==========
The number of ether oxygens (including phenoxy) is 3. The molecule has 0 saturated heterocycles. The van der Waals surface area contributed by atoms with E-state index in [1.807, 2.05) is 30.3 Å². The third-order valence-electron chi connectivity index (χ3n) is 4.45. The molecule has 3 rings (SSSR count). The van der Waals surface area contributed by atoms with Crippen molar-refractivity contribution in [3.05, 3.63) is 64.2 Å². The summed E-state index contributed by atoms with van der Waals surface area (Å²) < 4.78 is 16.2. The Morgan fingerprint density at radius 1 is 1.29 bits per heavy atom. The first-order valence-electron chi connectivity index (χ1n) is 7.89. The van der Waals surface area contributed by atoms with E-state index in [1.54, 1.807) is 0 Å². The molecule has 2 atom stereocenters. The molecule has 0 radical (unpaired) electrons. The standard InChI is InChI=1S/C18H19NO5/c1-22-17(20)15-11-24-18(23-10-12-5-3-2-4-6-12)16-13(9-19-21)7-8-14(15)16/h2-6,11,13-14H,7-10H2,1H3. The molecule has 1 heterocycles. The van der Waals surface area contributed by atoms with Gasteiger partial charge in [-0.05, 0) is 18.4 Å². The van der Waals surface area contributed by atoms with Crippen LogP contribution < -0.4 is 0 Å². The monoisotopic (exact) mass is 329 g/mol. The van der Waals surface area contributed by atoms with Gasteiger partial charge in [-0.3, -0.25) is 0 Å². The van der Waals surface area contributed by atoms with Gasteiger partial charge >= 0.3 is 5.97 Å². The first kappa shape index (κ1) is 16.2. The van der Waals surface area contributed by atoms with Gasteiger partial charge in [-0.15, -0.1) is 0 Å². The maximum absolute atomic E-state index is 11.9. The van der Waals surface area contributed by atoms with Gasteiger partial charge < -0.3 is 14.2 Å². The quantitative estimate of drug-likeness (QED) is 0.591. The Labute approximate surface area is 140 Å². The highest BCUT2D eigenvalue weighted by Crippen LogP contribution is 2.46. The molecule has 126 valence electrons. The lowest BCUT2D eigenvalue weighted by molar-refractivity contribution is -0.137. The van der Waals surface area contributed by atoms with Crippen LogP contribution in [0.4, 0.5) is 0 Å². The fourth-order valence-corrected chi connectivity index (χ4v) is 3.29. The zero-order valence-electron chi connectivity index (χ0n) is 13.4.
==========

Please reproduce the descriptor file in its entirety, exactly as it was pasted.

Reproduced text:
The number of ether oxygens (including phenoxy) is 3. The molecule has 0 saturated heterocycles. The van der Waals surface area contributed by atoms with E-state index in [1.807, 2.05) is 30.3 Å². The third-order valence-electron chi connectivity index (χ3n) is 4.45. The molecule has 3 rings (SSSR count). The van der Waals surface area contributed by atoms with Crippen molar-refractivity contribution in [3.05, 3.63) is 64.2 Å². The summed E-state index contributed by atoms with van der Waals surface area (Å²) < 4.78 is 16.2. The Morgan fingerprint density at radius 1 is 1.29 bits per heavy atom. The first-order valence-electron chi connectivity index (χ1n) is 7.89. The van der Waals surface area contributed by atoms with E-state index in [1.54, 1.807) is 0 Å². The molecule has 2 atom stereocenters. The molecule has 0 radical (unpaired) electrons. The standard InChI is InChI=1S/C18H19NO5/c1-22-17(20)15-11-24-18(23-10-12-5-3-2-4-6-12)16-13(9-19-21)7-8-14(15)16/h2-6,11,13-14H,7-10H2,1H3. The molecule has 1 heterocycles. The van der Waals surface area contributed by atoms with Gasteiger partial charge in [-0.05, 0) is 18.4 Å². The van der Waals surface area contributed by atoms with Crippen LogP contribution < -0.4 is 0 Å². The monoisotopic (exact) mass is 329 g/mol. The van der Waals surface area contributed by atoms with Gasteiger partial charge in [-0.3, -0.25) is 0 Å². The van der Waals surface area contributed by atoms with Gasteiger partial charge >= 0.3 is 5.97 Å². The first kappa shape index (κ1) is 16.2. The van der Waals surface area contributed by atoms with Gasteiger partial charge in [-0.15, -0.1) is 0 Å². The maximum absolute atomic E-state index is 11.9. The van der Waals surface area contributed by atoms with Gasteiger partial charge < -0.3 is 14.2 Å². The quantitative estimate of drug-likeness (QED) is 0.591. The Labute approximate surface area is 140 Å². The highest BCUT2D eigenvalue weighted by Crippen LogP contribution is 2.46. The molecule has 126 valence electrons. The lowest BCUT2D eigenvalue weighted by molar-refractivity contribution is -0.137. The van der Waals surface area contributed by atoms with Crippen LogP contribution in [0.4, 0.5) is 0 Å². The fourth-order valence-corrected chi connectivity index (χ4v) is 3.29. The zero-order valence-electron chi connectivity index (χ0n) is 13.4.